Today’s post is by Prasanta Verma, a member of The Contemplative Writer team.
“It is clear we must embrace struggle. Every living thing conforms to it. Everything in nature grows and struggles in its own way, establishing its own identity, insisting on it at all cost, against all resistance. We can be sure of very little, but the need to court struggle is a surety that will not leave us.” – Rainer Marie Rilke, in Letters to a Young Poet
No one can see the internal dialogue while I sit at my desk and gaze out the window or while I sit at a coffee shop, quietly sipping a cup of coffee, while others bustle about, my laptop on the table with an empty screen facing me.
“I have this deadline—and the article isn’t coming together.”
“How should I rearrange these particular paragraphs?”
“I’m too distracted.”
“This is digging up too much emotion.”
“Can I even do this? Why did I say yes?”
“Why didn’t they accept my submission?”
“What do I even write about?”
Based on what I have read from other writers, I believe I am not the only one who has said the above; I am sure you could add your own statements to the list.
For many of us, we are sure to encounter a season of struggle in our writing at one time or another. Maybe we even find ourselves in longer seasons of dry spells, struggling to put something of value and beauty onto the page.
Perhaps the struggle is against a deadline. Perhaps a struggle ensues in seeking the exact word or phrase, or the overarching purpose and length of a particular piece. Perhaps the struggle arises from within—a struggle with ourselves—of willpower or motivation or something else.
If struggle is inevitable, how can the writer “embrace struggle” as Rilke describes it? Must we?
I came across something recently that gave me some hope in those times of struggling and digging.
In Luke 5, Jesus was speaking to a crowd of people near the Sea of Galilee. He spotted two boats on the shore, climbed into Simon’s boat, and continued speaking to the crowd from the boat. After he finished speaking to the crowd, Jesus told Simon to go into the lake and do some fishing.
Trouble was, Simon had been fishing all night long, and had come up empty, and was even cleaning his nets. He says, “Master, we’ve worked hard all night and haven’t caught anything.” (Luke 5:5, NIV). He pretty much says, “Been there, done that, Jesus.”Furthermore, it is not just any place in the water that Jesus is asking Simon to fish: he tells him to fish in a deep part of the lake (Luke 5:4).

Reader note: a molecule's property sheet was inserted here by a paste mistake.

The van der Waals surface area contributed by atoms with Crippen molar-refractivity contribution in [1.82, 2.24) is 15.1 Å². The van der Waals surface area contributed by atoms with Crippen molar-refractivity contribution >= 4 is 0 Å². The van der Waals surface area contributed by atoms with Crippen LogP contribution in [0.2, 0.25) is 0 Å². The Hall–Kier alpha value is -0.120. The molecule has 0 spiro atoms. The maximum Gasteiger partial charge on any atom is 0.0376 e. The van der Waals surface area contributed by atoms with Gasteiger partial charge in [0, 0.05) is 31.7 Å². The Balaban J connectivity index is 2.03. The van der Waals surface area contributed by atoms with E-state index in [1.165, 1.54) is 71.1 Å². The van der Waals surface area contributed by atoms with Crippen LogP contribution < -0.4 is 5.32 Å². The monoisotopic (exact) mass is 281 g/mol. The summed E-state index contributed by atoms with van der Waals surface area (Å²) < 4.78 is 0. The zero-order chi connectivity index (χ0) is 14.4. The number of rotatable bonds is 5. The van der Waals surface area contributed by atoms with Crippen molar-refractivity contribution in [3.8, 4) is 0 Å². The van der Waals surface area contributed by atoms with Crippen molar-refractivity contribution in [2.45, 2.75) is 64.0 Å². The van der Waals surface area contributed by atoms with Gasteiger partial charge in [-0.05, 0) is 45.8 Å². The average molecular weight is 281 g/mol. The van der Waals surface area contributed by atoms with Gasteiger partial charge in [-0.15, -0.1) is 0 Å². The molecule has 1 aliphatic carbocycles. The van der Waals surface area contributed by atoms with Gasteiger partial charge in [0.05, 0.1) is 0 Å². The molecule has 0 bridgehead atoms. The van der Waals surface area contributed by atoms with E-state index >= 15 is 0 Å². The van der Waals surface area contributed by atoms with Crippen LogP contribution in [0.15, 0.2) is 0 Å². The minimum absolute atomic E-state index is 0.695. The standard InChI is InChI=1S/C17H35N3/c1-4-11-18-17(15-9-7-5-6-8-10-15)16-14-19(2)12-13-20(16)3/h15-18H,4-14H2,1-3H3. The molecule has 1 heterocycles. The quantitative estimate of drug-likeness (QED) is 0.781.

Jesus asks Simon to take the nets he’d just cleaned, and go out try again. I don’t know about you, but I’m usually tired after I’ve been out fishing all night! (I’m joking, of course; I have never been fishing all night.)
Presumably, experienced fishermen already know where the fish bite, when to fish, what parts of the lake are best, etc. I wonder if it felt somewhat insulting to be told where to fish and to go out again.
I can’t say I blame Simon. When Jesus, a carpenter and not a fisherman, tells them to go out again and drop their nets in the deep part of a lake, it must have sounded like a strange, fruitless, and unnecessary request.
Sometimes, writing (or service, or a job, or ministry, or some other activity requiring long-term diligent focus and attention) can feel like a long night of fishing with no catch. Maybe it can feel fruitless.
Yet, Simon and the others, already tired from the long night of fishing, do what Jesus asked: “But because you say so, I will let down the nets.” (Luke 5:5).
When they pulled up their nets, the nets were overflowing with such an abundance of fish they had to summon the other boat to come and assist them.
I do not know how long the particular obedience has been for each one of us. I do not know how many times we have dipped down our nets and come up empty-handed.
Rilke says, “embrace struggle”, and “everything in nature grows and struggles…establishing its own identity.” If the need for struggle is a “surety”, instead of fighting these seasons, viewing them as blockages, perhaps we are meant to embrace them. Perhaps the struggle is part of the formula needed to forge our own identity, the part that takes us to a deeper, truer level while also resulting in an astonishingly abundant net. Perhaps the growth occurs as we struggle; that one cannot occur without the other.
This little passage reminds me that no matter how many long nights have yielded nothing, that words and hope-filled stories are swimming and breathing underneath. A treasure is stirring in the deep, waiting for its time to surface. The next net pulled up may contain tender morsels of light and love for a reader who needs them.
Prasanta Verma is a writer, poet, and artist. Born under an Asian sun, raised in the Appalachian foothills, Prasanta currently lives in the Midwest, is a mom of three, and also coaches high school debate. You can find her on Twitter @ pathoftreasure, Instagram prasanta_v_writer, and at her website: https://pathoftreasure.wordpress.com/.